alexa Cell Death and Cavitation: The Beginning of Organogenesis

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Cell Death and Cavitation: The Beginning of Organogenesis

During embryonic development, cell death and the control of cell survival play major roles for the formation of various organs. In the solid embryonic structures, such as morula and primordiums, starvation and hypoxia cause central cell death. Dying cells express the “eat-me” signal and are cleaned up by the neighbor cells through autophagy. As a result, a lumen or cavity was created that also named cavitation or lumenation. The lumens or caves not only bring nutrition and oxygen for the surviving cells, but also deliver signals for differentiation. Under appropriate conditions created by the cavitation, the surviving cells differentiated into functional mature cells and then form tissues and organs.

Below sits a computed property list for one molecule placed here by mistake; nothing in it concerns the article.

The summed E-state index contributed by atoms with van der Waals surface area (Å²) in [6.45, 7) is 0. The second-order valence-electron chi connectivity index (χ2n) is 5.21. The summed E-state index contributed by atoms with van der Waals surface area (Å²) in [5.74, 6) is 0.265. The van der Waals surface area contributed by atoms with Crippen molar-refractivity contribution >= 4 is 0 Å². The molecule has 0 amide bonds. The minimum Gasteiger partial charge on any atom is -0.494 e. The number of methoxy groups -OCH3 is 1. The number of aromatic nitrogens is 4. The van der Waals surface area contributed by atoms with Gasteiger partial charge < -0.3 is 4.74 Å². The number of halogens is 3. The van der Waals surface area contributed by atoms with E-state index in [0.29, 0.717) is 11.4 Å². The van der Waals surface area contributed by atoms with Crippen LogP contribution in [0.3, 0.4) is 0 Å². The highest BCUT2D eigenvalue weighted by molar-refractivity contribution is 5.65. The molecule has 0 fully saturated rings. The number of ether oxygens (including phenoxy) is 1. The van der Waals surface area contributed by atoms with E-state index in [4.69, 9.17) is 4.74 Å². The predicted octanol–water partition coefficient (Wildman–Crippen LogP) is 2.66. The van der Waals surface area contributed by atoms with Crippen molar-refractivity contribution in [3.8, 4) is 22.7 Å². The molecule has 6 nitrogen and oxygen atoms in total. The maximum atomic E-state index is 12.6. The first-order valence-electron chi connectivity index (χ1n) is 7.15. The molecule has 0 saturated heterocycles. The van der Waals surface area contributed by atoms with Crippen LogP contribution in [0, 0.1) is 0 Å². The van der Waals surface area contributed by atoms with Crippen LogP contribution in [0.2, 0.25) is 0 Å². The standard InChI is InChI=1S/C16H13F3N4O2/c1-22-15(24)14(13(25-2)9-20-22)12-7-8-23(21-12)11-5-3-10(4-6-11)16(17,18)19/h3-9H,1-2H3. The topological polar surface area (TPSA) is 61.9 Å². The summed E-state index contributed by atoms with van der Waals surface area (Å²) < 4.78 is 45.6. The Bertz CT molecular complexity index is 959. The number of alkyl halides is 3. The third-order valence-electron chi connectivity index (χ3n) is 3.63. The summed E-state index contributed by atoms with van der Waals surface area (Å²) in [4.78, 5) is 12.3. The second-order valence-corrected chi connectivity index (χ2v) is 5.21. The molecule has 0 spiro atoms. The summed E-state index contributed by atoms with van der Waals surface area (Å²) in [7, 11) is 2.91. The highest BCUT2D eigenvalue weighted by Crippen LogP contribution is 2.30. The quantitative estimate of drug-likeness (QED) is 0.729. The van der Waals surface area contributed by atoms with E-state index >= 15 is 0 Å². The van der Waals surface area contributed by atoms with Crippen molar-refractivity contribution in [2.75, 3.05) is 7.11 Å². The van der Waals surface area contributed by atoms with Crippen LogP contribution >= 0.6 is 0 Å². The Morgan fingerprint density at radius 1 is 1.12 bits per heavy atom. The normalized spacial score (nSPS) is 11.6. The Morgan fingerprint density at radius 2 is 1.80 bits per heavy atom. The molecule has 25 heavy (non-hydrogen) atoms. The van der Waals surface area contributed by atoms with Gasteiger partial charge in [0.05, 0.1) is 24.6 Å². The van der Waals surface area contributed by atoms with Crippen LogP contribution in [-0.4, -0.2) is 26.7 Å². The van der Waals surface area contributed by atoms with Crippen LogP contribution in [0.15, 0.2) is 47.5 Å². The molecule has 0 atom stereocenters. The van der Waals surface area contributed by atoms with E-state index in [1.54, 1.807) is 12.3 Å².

Citation: Xiao L, Tsutsui T (2013) Cell Death and Cavitation: The Beginning of Organogenesis. J Tissue Sci Eng 4:e122. doi: 10.4172/2157-7552.1000e122

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